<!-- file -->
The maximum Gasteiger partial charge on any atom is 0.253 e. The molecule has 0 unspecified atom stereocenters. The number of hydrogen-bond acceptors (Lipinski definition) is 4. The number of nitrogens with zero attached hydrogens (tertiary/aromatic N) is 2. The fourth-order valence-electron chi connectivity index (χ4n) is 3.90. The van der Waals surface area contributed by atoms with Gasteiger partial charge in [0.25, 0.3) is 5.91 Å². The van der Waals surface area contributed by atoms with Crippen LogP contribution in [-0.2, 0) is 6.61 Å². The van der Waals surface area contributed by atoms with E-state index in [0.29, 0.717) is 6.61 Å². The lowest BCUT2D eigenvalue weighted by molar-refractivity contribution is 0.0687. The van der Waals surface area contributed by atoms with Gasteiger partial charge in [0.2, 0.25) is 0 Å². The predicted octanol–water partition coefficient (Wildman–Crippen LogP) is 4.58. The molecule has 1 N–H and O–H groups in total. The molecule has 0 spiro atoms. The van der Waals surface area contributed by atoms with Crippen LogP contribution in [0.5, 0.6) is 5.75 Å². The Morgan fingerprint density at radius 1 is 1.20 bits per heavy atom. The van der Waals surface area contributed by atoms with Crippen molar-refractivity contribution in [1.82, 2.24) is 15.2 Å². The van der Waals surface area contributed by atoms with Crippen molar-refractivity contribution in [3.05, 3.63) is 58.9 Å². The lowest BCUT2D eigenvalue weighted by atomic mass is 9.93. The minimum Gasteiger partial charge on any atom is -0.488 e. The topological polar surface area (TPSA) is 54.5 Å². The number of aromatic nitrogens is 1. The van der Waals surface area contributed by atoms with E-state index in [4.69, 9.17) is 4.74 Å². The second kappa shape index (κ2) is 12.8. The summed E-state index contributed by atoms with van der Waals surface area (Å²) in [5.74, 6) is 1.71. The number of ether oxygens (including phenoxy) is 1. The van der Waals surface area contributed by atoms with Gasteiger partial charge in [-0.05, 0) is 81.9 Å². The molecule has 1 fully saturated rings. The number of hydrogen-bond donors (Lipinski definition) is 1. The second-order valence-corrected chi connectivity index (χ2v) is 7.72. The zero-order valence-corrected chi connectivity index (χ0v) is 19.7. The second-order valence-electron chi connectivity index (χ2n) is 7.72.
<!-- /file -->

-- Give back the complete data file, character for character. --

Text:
The maximum Gasteiger partial charge on any atom is 0.253 e. The molecule has 0 unspecified atom stereocenters. The number of hydrogen-bond acceptors (Lipinski definition) is 4. The number of nitrogens with zero attached hydrogens (tertiary/aromatic N) is 2. The fourth-order valence-electron chi connectivity index (χ4n) is 3.90. The van der Waals surface area contributed by atoms with Gasteiger partial charge in [0.25, 0.3) is 5.91 Å². The van der Waals surface area contributed by atoms with Crippen LogP contribution in [-0.2, 0) is 6.61 Å². The van der Waals surface area contributed by atoms with E-state index in [0.29, 0.717) is 6.61 Å². The lowest BCUT2D eigenvalue weighted by molar-refractivity contribution is 0.0687. The van der Waals surface area contributed by atoms with Gasteiger partial charge in [0.2, 0.25) is 0 Å². The predicted octanol–water partition coefficient (Wildman–Crippen LogP) is 4.58. The molecule has 1 N–H and O–H groups in total. The molecule has 0 spiro atoms. The van der Waals surface area contributed by atoms with Crippen LogP contribution in [0.5, 0.6) is 5.75 Å². The Morgan fingerprint density at radius 1 is 1.20 bits per heavy atom. The van der Waals surface area contributed by atoms with Crippen molar-refractivity contribution in [1.82, 2.24) is 15.2 Å². The van der Waals surface area contributed by atoms with Crippen molar-refractivity contribution in [3.05, 3.63) is 58.9 Å². The lowest BCUT2D eigenvalue weighted by atomic mass is 9.93. The minimum Gasteiger partial charge on any atom is -0.488 e. The topological polar surface area (TPSA) is 54.5 Å². The number of aromatic nitrogens is 1. The van der Waals surface area contributed by atoms with E-state index in [4.69, 9.17) is 4.74 Å². The second kappa shape index (κ2) is 12.8. The summed E-state index contributed by atoms with van der Waals surface area (Å²) in [5.74, 6) is 1.71. The number of ether oxygens (including phenoxy) is 1. The van der Waals surface area contributed by atoms with Gasteiger partial charge in [-0.05, 0) is 81.9 Å². The molecule has 1 fully saturated rings. The number of hydrogen-bond donors (Lipinski definition) is 1. The second-order valence-corrected chi connectivity index (χ2v) is 7.72. The zero-order valence-corrected chi connectivity index (χ0v) is 19.7. The second-order valence-electron chi connectivity index (χ2n) is 7.72.